DMA Central

THE OFFICIAL COMMUNITY FOR DIGITAL MEDIA ACADEMY

E3 2012: Console Updates, New Features for Wii U, Xbox

Welcome to Day 3 of E3 2012, the biggest tradeshow dedicated to the art and business of video games. In yesterday’s Day 2 report we showcased ten of the most anticipated video games of 2012 being shown this week at the L.A. Convention Center. Today let’s look at the console side of things—particularly newly announced features for two game platforms: Nintendo’s Wii U and Microsoft’s Xbox.


For Nintendo, this year’s E3 show was all about the Wii U.

Wii U: Still Connecting the Dots
For Nintendo, this E3 has been all about the Wii U, the game giant’s next-generation handheld game console. The device is built around a touchscreen controller (as with the Nintendo DS) and it supports the same motion-sensitive gaming that Nintendo’s Wii remote used to transform family dens everywhere into arm-waving, foot-pounding game salons. In addition, Wii U will enable streaming media from content providers like Netflix, YouTube, Hulu and Amazon Video. And in a nod to the social-media revolution, Nintendo has pledged that Wii U will deliver features that enhance the experience of connected gaming.

There have been changes to the Wii U controller GamePad that was shown at last year’s E3, although most of the alterations involve tweaks to make the unit more ergonomic and functional (a pro gamer controller—which looks more like an Xbox controller that was also announced). The big selling point for Wii U is the console’s second screen, which can be used to activate different game controls, trigger alternate camera views and switch perspectives. For example, during certain games, players will be able to hold the controller pad up to their television screen and scan for enemies. Similarly, a new karaoke game will utilize the second screen as a teleprompter for displaying song lyrics.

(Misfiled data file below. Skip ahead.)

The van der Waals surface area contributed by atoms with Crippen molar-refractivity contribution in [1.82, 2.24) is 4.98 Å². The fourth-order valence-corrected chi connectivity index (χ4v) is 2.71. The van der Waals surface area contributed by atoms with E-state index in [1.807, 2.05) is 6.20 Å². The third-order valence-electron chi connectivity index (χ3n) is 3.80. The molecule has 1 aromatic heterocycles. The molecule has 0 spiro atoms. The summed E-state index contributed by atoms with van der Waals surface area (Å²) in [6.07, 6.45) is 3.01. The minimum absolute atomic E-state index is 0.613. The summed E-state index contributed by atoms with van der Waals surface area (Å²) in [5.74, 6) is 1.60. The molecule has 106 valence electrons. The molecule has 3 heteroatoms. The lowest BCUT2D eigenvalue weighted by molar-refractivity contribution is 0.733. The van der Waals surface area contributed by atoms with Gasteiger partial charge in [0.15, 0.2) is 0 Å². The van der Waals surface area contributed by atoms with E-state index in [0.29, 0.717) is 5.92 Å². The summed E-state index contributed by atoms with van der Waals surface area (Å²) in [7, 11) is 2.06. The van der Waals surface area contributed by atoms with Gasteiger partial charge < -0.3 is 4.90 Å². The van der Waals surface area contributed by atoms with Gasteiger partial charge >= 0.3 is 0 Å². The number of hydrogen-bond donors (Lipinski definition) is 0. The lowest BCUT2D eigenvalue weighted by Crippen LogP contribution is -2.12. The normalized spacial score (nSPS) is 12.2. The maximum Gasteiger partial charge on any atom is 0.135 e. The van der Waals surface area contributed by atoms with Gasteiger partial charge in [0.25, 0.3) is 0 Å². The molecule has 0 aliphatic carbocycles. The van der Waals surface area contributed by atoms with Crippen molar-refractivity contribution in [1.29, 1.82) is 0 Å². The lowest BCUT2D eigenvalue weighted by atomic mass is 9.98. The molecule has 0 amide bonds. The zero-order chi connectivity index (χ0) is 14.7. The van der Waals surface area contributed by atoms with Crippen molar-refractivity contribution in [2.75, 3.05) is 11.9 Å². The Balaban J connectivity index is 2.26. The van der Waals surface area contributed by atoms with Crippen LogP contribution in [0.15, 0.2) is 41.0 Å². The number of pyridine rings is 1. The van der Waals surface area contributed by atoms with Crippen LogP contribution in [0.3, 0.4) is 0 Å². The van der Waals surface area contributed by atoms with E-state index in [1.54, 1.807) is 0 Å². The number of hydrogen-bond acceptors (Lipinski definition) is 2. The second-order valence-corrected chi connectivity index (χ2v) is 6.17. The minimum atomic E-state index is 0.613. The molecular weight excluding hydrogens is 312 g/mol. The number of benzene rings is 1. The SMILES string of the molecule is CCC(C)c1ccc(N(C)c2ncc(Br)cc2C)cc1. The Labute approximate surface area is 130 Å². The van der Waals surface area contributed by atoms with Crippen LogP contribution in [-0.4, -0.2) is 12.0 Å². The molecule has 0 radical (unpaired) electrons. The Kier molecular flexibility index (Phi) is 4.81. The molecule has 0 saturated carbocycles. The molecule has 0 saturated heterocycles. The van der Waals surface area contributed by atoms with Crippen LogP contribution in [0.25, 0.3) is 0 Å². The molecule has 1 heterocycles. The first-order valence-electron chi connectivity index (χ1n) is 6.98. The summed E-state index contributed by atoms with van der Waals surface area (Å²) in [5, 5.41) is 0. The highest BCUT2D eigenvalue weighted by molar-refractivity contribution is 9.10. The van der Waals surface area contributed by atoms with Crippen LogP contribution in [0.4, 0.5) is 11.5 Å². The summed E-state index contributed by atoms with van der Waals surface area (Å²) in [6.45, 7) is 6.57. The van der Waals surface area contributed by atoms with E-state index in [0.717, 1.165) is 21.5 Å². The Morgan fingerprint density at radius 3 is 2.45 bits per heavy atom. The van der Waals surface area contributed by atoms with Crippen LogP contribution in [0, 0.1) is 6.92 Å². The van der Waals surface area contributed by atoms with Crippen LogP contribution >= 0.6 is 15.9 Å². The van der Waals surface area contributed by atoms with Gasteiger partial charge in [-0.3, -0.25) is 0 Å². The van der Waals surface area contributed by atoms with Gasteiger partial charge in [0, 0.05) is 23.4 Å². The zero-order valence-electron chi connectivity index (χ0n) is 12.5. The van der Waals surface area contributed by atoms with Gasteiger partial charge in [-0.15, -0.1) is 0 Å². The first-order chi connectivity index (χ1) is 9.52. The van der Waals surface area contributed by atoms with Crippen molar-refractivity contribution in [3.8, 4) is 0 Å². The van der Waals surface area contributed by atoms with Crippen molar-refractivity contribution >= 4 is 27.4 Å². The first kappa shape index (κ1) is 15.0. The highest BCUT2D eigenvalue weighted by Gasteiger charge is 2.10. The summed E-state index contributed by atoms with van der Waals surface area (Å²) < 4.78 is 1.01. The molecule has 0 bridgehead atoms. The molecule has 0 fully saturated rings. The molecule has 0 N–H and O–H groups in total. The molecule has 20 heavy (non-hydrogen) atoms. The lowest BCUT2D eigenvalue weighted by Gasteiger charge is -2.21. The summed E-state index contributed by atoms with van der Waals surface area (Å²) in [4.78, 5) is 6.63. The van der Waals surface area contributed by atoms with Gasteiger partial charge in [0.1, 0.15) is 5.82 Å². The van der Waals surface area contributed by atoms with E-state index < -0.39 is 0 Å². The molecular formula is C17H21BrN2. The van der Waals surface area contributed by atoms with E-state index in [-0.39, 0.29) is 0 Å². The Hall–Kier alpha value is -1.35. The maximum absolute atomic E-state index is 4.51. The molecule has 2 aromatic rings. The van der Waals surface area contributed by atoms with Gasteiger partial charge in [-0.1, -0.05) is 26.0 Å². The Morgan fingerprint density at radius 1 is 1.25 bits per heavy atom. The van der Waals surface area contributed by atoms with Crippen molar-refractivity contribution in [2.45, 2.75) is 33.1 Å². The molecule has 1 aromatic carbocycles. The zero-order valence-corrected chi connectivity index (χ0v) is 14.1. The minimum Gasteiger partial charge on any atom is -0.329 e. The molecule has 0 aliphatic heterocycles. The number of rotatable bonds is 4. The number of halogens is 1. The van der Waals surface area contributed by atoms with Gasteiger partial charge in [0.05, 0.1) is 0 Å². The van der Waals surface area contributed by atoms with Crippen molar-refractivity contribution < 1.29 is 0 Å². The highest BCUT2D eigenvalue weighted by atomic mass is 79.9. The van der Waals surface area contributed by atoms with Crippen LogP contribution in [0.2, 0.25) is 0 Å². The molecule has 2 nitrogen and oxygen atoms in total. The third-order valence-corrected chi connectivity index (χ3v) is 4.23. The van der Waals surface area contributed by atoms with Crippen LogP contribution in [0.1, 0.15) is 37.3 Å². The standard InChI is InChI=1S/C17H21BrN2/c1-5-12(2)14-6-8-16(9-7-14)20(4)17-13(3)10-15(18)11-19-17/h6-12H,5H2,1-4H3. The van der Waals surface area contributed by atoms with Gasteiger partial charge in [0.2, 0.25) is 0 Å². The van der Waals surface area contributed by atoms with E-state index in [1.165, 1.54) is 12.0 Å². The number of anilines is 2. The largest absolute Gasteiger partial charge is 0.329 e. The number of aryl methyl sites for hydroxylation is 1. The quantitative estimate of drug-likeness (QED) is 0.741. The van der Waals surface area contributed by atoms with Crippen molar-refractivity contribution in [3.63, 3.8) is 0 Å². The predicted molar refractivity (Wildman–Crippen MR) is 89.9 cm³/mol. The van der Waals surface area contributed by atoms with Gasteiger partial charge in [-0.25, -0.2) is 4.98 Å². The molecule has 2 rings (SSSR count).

The Wii U will ship with “NintendoLand,” a mini-game sampler with a theme-park feel. 

Despite not delivering more information about the Wii U (such as its price point and its exact release date, although Nintendo assured attendees that the device will be released in time for holiday shopping), Nintendo was able to point to an initial batch of Wii U games—nearly two dozen of them—that will be ready to instantly support the new machine. Nintendo also unveiled a mini-game sampler called “NintendoLand,” which will ship with the Wii U.

Xbox: Ruling the Roost
E3 attendees hoping to get an early look at Microsoft’s much-rumored Xbox 720 (which sources say will arrive sometime during 2013) were disappointed by this year’s show, but Microsoft had plenty of news to keep gamers satisfied. Besides, Microsoft’s Xbox 360 is still currently winning the “console wars.” And that’s for a couple of reasons—one is the games, the other is Xbox Live being a superior online service. To that extent, a large majority of Microsoft’s announcements were focused around updates to the Xbox Live services:


Microsoft brought famed 49ers quarterback Joe Montana out of retirement. He was on hand to promote “Madden 13″ —while R&B star Usher opened the Microsoft press event showing off “Dance Central 3.”

  • Microsoft announced that the Xbox’s streaming media capabilities will be enhanced by the addition of new broadcast networks, such as ESPN and all of the major pro sports leagues in the U.S. Likewise, new media apps from entertainment providers (like Paramount Movies, Nickelodeon and Univision) will find a home on the console.
  • Featuring a reported 30 million tracks, Microsoft’s retooled music service will simply be called “Music” (as opposed to “Zune,” its former title). In addition to Windows 8, Music will be brought to the Xbox.